3. Identify the RIM as the DMIM for COMT (although there are RIM elements that no COMT will ever use, I suspect.
    That's in option - but it would be a first and might create a precedent.
  4. Allow a "segmented" DMIM, made up of multiple sets of classes that might overlap?
  5. Drop the must have a DMIM rule for COMT and COCT?
    See UML_ITS_Policy#Serialization_Details - if there is no D-MIM then a D-MIM based serialization process won't be possible.
  6. Create multiple D-MIMs in COMT where each D-MIM is equal to 1 R-MIM

(Lloyd) However, a domain that doesn't have a top-level all-encompassing domain doesn't really fit the definition of a proper domain.

Open Issue #3: Topic level D-MIMs

In several existing domains, MT (common message types) DS (Decision support), and the RCRIM domains (RR, RP, RT) we have disjoint material because of the intended use (MT) of the content, or because of the nature of the groups being supported (DS and RCRIM). In those cases, we are actually balloting the content by "Topic", which leads, of course to the question:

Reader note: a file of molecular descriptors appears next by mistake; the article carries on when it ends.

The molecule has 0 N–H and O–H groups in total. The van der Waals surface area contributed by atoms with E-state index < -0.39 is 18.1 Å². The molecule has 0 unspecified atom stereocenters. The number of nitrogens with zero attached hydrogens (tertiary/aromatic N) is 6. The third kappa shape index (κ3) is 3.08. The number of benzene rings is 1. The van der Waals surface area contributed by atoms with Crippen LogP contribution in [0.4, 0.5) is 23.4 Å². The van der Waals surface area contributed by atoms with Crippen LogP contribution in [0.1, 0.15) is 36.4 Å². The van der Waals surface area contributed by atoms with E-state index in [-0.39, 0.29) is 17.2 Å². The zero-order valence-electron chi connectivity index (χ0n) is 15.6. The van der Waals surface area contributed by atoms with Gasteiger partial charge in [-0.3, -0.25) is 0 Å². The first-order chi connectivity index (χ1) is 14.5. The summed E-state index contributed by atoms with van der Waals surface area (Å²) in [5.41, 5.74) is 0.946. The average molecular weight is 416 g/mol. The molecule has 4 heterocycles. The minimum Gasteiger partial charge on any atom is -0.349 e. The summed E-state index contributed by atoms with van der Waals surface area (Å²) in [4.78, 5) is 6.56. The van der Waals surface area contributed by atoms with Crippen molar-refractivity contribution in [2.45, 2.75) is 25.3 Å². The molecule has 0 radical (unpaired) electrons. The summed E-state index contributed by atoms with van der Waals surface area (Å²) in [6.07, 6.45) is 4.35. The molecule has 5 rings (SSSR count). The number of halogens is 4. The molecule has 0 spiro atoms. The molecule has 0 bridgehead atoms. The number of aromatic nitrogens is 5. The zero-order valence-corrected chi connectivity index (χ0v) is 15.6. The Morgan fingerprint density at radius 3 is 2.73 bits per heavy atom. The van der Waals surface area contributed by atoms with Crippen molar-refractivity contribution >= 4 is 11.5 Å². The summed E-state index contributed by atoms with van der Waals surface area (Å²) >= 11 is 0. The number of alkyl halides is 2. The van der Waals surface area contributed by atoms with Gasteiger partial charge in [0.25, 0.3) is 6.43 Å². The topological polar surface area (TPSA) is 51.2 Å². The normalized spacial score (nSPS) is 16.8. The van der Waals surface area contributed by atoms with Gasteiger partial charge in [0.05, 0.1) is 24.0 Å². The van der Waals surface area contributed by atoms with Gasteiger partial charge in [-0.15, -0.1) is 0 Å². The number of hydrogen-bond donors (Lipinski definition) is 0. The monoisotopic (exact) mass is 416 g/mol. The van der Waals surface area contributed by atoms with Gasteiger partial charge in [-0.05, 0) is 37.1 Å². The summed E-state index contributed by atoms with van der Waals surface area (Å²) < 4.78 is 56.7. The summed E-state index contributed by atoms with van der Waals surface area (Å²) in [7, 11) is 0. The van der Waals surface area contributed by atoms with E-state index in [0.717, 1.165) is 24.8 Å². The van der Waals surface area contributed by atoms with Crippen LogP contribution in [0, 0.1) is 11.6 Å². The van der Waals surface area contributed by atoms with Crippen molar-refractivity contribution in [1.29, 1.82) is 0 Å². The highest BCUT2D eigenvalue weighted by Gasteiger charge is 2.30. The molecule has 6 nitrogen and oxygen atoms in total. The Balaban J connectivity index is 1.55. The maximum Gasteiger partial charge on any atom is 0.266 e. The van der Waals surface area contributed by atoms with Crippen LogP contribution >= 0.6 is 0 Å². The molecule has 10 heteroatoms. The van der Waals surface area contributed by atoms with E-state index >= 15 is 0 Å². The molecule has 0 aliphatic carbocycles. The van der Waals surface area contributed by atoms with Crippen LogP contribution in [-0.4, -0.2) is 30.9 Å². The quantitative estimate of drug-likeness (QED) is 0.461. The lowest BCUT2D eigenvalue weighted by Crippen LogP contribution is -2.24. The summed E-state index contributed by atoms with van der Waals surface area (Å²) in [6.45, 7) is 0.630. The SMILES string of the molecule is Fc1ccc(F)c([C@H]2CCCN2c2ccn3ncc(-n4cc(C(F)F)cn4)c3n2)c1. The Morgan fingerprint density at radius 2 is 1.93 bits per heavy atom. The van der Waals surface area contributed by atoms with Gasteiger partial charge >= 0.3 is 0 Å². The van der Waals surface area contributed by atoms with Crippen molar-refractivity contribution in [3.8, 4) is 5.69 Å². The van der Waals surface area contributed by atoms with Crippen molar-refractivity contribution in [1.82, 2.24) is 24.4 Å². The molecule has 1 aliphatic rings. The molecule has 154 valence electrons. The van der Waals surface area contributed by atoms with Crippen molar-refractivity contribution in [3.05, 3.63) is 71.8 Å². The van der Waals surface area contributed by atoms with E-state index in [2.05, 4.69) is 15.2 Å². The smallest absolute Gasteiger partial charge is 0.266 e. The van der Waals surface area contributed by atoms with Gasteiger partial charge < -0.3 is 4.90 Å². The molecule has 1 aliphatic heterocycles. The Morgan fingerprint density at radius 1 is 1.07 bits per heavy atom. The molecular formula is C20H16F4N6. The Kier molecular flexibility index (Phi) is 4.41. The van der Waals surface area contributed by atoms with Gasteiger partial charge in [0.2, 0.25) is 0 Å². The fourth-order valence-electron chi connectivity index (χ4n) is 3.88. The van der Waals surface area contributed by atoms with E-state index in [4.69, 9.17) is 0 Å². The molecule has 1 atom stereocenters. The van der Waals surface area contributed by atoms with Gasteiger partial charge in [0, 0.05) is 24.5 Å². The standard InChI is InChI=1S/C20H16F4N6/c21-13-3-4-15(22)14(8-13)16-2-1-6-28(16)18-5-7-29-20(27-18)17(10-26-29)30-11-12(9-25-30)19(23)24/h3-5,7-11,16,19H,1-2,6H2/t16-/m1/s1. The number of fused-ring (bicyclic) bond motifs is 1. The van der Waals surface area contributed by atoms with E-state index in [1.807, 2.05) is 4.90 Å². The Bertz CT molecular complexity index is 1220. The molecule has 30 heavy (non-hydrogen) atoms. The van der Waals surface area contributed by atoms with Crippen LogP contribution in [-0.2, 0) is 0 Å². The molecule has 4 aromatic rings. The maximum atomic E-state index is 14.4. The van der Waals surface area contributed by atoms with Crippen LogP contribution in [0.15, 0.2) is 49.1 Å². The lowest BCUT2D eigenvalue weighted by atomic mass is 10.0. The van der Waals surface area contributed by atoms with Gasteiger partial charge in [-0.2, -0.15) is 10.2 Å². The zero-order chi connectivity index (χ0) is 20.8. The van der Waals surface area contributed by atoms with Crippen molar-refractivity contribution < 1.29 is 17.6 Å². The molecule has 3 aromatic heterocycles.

Why are "DIM"s (or DMIMs) limited to a domain, particularly where we have topics. Why not accept "tDIM"s - Topic-level DIMs?? This is the way the content is prepared and reviewed in those areas anyway? Admittedly, when the ballot was simple - eight domains, we could make an argument for mandatory DIMs at the domain level. Today, that decisions NEEDS TO BE RECONSIDERED. The base rule is good, but: Are there no exceptions? How to deal with things like RCRIM and DS? What about MT, where the material is more abstract and does not foot with any one domain.

INM also has the opposite issue: all of the control act wrapper domains (MCAI, query, master file) share one common D-MIM - we wouldn't want to make changes to the controlAct class in one of these domains whilst not also making them in the other domains. I would *love* to see those three domains turned into one. They really are dealing with a common understanding. The alternative, would be to create multiple wrapper levels. I.e. Define ControlAct in one domain and Registration in another domain and have people stitch them together as part of their interaction definition. However, we'll need new tools to support capturing these multiple wrapper levels.

There's no issue having D-MIMs at multiple levels.